By Jamison Cocklin
Michael Koutsourais keeps a close eye on his salon.
He watches the door carefully, giving a wave or a smile to a customer walking through it, and his focus shifts from time to time around the room as blow dryers hum and nails are filed.
Koutsourais owns Concepts Spa and Salon on Tiffany Boulevard in Boardman. To an outsider, it’s evident he cares about his business and his craft.
Administrative tasks — such as dollars and cents, payroll or how many clients the salon serves — are up to his wife, Carol, a co-owner and nail technician.
Only recently, to meet a growing client base and greater demand in an improving economy, the pair moved the salon from the nearby South Commons on Tiffany South to their new location — a wide-open space with lots of sunlight.
For five years, though, Michael and Carol have embarked on something more — in all likelihood a rarity in the world of Northeast Ohio — that they feel has helped to raise the profile of the salon and better their business model.
For the past 10 seasons, Koutsourais has fashioned runway looks for the Mercedes-Benz Fashion Week — otherwise known as New York Fashion Week — a premier event that brings A-list editors, celebrities and industry insiders to Lincoln Center in September and February praise and generate a buzz for the fall and spring line-ups of top clothing designers.
“The thing I love about it is, I like to think it puts us on the forefront of what is happening in the future; we’re seeing something before it comes here,” Koutsourais said.
“You’ll see from what happened in September that this spring we’ll see soft, glamorous-looking hair, intricate braiding or sleek hair with disheveled ponytails and buns,” he added. “If someone comes in and asks for pin-straight hair, we can advise them of the trends.”
Koutsourais’ place at New York Fashion Week is pure coincidence.
Several years ago, he was in New York City with Carol. For fun, the two would stop in at salons and get a feel for the aesthetics and to “see how they do things,” he said.
On one trip, the couple ventured into a Cutler Salon, owned by Rodney Cutler, who operates three salons in Manhattan. Cutler happened to be there, Koutsourais said, and invited them for a tour of his building.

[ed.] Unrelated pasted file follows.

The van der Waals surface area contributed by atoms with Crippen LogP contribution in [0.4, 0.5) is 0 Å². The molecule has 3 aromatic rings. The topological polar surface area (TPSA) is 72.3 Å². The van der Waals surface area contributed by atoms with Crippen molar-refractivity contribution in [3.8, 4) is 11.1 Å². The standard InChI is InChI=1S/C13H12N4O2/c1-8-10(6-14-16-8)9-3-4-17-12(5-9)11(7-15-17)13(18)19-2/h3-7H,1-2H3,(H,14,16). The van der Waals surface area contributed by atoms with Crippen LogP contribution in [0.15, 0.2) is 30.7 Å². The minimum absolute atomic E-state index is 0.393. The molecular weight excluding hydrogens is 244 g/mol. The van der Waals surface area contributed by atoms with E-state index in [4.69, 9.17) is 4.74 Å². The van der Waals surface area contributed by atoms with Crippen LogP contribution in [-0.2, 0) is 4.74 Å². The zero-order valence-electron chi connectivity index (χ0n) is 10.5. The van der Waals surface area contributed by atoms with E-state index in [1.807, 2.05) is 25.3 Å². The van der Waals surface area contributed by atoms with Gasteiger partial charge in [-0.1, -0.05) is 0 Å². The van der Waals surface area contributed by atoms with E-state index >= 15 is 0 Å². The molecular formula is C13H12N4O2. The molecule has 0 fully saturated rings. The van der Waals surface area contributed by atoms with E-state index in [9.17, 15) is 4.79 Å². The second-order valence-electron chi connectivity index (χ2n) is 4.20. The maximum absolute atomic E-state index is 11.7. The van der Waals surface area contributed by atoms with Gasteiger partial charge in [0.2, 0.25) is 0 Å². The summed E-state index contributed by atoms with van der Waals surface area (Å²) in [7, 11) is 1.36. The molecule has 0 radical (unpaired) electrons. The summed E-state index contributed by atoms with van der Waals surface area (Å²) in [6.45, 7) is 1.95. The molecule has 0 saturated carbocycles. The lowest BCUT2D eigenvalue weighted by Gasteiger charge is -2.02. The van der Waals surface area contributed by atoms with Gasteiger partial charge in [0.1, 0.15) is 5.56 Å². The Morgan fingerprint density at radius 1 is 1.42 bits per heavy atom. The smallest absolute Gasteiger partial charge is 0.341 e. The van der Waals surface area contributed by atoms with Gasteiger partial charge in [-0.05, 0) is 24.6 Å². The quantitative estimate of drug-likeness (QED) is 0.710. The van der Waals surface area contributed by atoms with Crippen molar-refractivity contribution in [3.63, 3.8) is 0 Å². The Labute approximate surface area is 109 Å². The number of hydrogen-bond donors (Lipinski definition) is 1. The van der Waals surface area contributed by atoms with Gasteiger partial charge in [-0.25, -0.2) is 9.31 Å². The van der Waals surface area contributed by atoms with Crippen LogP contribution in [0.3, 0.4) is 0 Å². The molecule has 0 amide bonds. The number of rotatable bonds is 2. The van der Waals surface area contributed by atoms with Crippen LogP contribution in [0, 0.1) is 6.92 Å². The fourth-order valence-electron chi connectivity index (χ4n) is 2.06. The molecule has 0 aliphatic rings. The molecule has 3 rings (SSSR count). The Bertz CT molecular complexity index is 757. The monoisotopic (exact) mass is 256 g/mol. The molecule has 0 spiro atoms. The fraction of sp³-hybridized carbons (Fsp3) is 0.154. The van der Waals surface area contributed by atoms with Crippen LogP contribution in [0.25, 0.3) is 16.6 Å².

The three hit it off and Cutler invited the couple to spend more time with him. Soon, Koutsourais was cultivating clients in Manhattan under an agreement with Cutler, whoSFlblet him use the studio to work on hair.
Cutler asked if he’d be interested in styling hair at February’s fall show five years ago. Koutsourais accepted, and he’s been learning the ropes ever since.
“When we were leaving, he said, ‘We’ll do it again in September.’ It’s been an open invitation ever since,” Koutsourais said.
The couple is accustomed to fund-raisers and local fashion shows, which they’ve long participated in, but adjusting to the fervor and intensity of New York Fashion Week has been a whole different experience.
“It’s really crazy. When you first get there, it’s not too bad; there might just be one model sitting around waiting,” he said. “But it gets busier and busier. Hair, makeup, nails are all being done at the same time. Early on, models are at stations, but as the show nears you may be working on a head of hair with two other people and you’re kind of on top of each other.”
In any event, Koutsourais and his wife — who takes pictures backstage as he works — are taking part in an event steeped in both glamour and tradition. First started in 1943, when French fashion dominated the world circuit and the pages of Harper’s Bazaar and Vogue, renowned fashion publicist Eleanor Lambert cobbled together a showcase for American designers to unveil their talents.
It worked — the American lines were hailed for their modern and flattering looks. The show took place at various points across the city over the decades, until the Council of Fashion Designers of America centralized the event at Bryant Park in 1990, giving it more consistency and steady sponsorship.
“Everybody is dressed up; everybody is very high fashion,” Koutsourais said of the overall experience at the show. “Most of the people at those shows are buyers, editors, photographers that are somehow connected to making these people’s lines sell.”
For Koutsourais, who took a cue from his mother, a hairdresser, his open invitation to the show undoubtedly is a boost to his resume.
He’s styled hair for models wearing big-name lines such as Rebecca Taylor and Vivian Tam. He said about 20 to 23 models walk in each show, when his duties vary. Sometimes, he’ll style three or four of them; other times, he’s responsible for only one or two.
In all, Koutsourais said he spends between four and seven days at the event, always mindful to not take too much time away from his own salon. He ships a kit full of curling and flat irons, brushes of every size and anything else he might need before he travels to the event, because, he says, “you need to be prepared for anything.”
Back in Boardman, though, the focus is on growing his salon.
“I would love to go to Milan and do a show. If the opportunity brought itself to me, I would take it,” he said. “But we’re always looking to grow, and things have really turned around here — it’s why we moved to a bigger location.”